enterprisesecuritymag

Cloud Security - Much More than Active Directory

By Keith Engelbert, Chief Technology Officer, Student Transportation of America

Keith Engelbert, Chief Technology Officer, Student Transportation of America

Traditionally, enterprise IT professionals have relied heavily on Microsoft’s Active Directory (AD) Domain Services as the baseline for building out permissions and access to network resources for the past twenty years. With the success of AD over the same period, competing products have hit the market geared towards Unix and other operating system platforms. This is all great until the new challenges of securing the various types of private, public, hybrid clouds, SaaS applications, on/off premise solutions and mobile products they have hit and continue to come to market from many quality providers of all sizes.

There is a lot more to worry about for IT security admins all over the world trying to minimize the risk of their organization from being the next victim. Even the term ‘network security’ has evolved into a much broader category of strategies rolling up to Cybersecurity now leading the way. The threats have multiplied as enterprises utilize more efficient cloud computing services from the likes of AWS, Azure and Google, diversifying workloads over multiple platforms and applications is a smart approach, and so is the security.

The good news is there is an entire new breed of cyber products and services to filling the gaps for an organization’s security strategy. All these stacks can sit on just about any platform out there and they make the integration easy on IT staff through a strong library of already built and tested application programming interfaces (API). API’s have been the secret sauce to making these robust security products and platforms work together to enhance an organization’s cyber posture.

There are thousands of cyber products on the market, it’s a big field, most enterprises should focus on a couple of areas at first, for example, securing the company email system from phishing attacks. A security program is only as good as the end-users in the organization, providing them the easy-to-use tools to help fight this battle and do not forget about user training and awareness to drive the point home, it’s worth the investment.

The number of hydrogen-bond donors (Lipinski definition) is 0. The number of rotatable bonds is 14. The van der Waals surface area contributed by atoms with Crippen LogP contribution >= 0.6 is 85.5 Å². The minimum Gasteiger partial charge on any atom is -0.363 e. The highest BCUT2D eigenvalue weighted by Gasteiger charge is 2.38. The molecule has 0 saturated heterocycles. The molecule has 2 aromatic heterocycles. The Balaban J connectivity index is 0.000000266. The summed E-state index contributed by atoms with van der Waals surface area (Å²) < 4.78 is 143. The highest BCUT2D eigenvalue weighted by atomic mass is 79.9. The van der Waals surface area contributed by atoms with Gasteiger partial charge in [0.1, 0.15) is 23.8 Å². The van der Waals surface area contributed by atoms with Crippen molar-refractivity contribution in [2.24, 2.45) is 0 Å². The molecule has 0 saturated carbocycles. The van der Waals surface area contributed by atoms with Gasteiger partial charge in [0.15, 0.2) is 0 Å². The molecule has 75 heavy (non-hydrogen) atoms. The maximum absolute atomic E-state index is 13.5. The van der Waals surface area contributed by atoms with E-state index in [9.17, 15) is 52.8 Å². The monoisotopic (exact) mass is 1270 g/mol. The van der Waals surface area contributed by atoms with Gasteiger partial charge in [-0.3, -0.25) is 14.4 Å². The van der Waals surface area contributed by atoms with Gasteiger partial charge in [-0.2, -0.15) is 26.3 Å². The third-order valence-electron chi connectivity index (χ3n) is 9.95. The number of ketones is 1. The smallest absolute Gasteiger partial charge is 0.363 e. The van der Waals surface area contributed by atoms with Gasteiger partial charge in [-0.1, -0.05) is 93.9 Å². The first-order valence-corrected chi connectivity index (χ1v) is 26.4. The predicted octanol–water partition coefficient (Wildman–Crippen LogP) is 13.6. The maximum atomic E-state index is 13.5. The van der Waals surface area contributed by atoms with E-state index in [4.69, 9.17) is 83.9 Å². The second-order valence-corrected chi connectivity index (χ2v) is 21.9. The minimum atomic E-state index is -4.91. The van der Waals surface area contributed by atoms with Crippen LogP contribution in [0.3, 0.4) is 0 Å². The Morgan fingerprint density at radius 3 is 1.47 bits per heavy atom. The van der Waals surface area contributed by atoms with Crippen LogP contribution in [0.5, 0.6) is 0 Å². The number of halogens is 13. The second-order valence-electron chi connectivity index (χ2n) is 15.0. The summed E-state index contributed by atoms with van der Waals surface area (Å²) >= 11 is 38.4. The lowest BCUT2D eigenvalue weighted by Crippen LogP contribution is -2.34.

"The good news is there is an entire new breed of cyber products and services to filling the gaps for an organization’s security strategy"

The second area is endpoint protection, threat intelligence and incident response platforms. Again, there are many excellent providers on the market today and if an organization does not have dedicated staff today for Cyber, funds should be allocated toward one in the next budget, as it is tough to monitor all the data that is pouring in from these systems to be truly real-time and proactive on threats.

Another area worth looking at is having a cyber insurance policy that fits the needs of the organization. The threats are real and with more and more data and applications that are internet-based, the risk to IT and infrastructure from data loss, financial and intellectual property extortion, denial of service attacks, getting liability coverage is well worth the exercise.

Lastly, even with the talents of the IT security field getting better every day, consider performing a security audit with an independent third-party firm, whether it be some standard penetration testing to a more advanced comprehensive security audit like a Statement of Controls (SOC). It’s better to know weaknesses than regularly talk about strengths, as a staff can say everything is safe and secure but when there is also a third-party firm giving an opinion and validating the current security strategy, an organization is able to build a quicker, faster, stronger security program that can change with the never-ending risk and threats. 

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